Category Archives: Filmmaking

Video

Fire, Flashbangs, Filmmaking: Inauguration 2017

Fellow filmmaker and friend Georg Koszulinski invited me to DC to help him shoot a documentary focusing on the  inauguration of Donald Trump. There were massive protests scheduled on inauguration day and the day following; they would include a coalition of the willing that would make George W. Bush jealous. We ran amok with DSLR cameras trying to capture the feeling of the space and the feeling of the people (protesters and Trump supporters alike). We wanted to find a way to make sense of the madness during this shocking plot twist in American history, as a reality TV star (which already sounds like I’m making this shit up) was sworn in as President of the United States of America. Continue reading

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Fun Film Fact #1: You speak Swedish in the edit

I’m working two different film production jobs and spend quite a bit of time editing various programs.  I once remarked to someone that whenever you’re rewinding footage, everyone sounds like they’re speaking Swedish – and then I watched the delightful 80’s spoof film Top Secret! and one scene in particular had me cracking up… Continue reading

Batman goes mental in amazing fan video, The Batman Complex

When you come across fan-made videos, whether they are trailers to a film they’d love to see or short film musings on an aspect of a beloved character, they’re at best entertaining.  The fan-trailer for The Batman Complex however, goes beyond casual amusement and straight into, “Why haven’t they already made this?!” Continue reading

Special Effects you won’t believe were done for real

Here at The Filmsmith we have a great love for all the hours that go into practical special effects, those pieces of wizardry that aren’t created by computer animators.  These guys have to battle the restrictions of the real world (time, space, gravity) in order to do their job well, because when they do, you feel the term movie magic.  So here are some of the highlights from Cracked’s, “8 Special Effects You Won’t Believe Aren’t CGI.” Continue reading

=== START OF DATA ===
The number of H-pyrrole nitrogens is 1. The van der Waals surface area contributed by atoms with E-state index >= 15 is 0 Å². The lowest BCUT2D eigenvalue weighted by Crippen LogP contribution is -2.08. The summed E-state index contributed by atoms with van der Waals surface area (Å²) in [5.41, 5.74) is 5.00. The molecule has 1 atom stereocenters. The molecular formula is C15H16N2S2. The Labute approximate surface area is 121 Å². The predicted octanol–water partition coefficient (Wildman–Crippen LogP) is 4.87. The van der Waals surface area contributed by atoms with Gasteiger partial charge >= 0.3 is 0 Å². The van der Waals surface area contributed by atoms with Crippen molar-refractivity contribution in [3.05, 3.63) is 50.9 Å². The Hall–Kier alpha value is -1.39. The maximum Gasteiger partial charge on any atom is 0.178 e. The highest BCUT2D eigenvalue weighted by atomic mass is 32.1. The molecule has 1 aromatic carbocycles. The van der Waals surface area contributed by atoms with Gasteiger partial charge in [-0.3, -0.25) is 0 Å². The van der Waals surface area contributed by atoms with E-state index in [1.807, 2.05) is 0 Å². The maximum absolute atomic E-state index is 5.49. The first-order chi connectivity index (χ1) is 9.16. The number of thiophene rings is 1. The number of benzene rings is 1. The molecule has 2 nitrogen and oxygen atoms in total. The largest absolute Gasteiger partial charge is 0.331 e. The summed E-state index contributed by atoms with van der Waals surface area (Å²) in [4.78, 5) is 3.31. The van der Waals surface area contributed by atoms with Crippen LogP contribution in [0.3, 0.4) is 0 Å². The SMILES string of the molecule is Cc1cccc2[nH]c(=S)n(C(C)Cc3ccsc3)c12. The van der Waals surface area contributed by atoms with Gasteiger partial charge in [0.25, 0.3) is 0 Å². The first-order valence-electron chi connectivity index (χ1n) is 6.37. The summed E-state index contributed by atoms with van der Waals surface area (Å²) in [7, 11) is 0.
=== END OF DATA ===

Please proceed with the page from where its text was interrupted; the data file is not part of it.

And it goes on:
X-Men: First Class fan-made credit sequence classy and graphic

The art of a credit sequence is probably one you haven’t thought of unless you’re watching the latest Bond film.  This fan-made opening credit sequence for the upcoming X-Men: First Class demonstrates how graphic design can set the mood for a film – in this instance by channelling the film’s 1960’s setting with bold outlines of various X-Men and the images of the era’s most prolific personalities.  Even if you have no interest in the latest X-Men film, this is quite cool. Continue reading

The Hobbit to be shot on new Red Camera, Epic

Peter Jackson holding Red's latest camera, Epic.

Not only will Peter Jackson be directing The Hobbit, he is shooting it in 3D and will be using 30 new cameras from Red, called Epic. Continue reading

Vampire Rumble: Let the Right One In vs Let Me In

As soon as a re-make of Let the Right One In was announced, film fans around the world let out a collective internet groan.  It’s not as if this sentiment is without merit considering the crop of 80’s horror classics that are in the works of being re-made (Fright Night, The Monster Squad), as well as the way foreign films are treated by the Hollywood re-make machine (Eddie Izzard’s commentary on re-makes seem apt [begins at the 1:03 mark].  So just how did Let Me In, the U.S. re-make of Let the Right One In, compare to the original?

Note: to avoid redundancies, let me clarify that Oskar and Eli are the boy and girl from Let the Right One In and Owen and Abby are the boy and girl from Let Me In.  Also, this post contains major spoilers for both films.

My wife pointed out that there is a difference between re-making a story and re-telling a story, as we’re always re-telling similar tales with different window dressings.  Michael Haneke’s Funny Games is a clear example of a re-make: it was first made in 1997  (Austria) and re-made, shot-for-shot, by Haneke in 2007 (U.S.).  Alternatively, something like John Carpenter’s The Thing is a re-telling of The Thing From Another World, which itself was based on the short story Who Goes There? by John W. Campbell.  Let Me In is an example of the latter re-telling, not a mere re-make.  Continue reading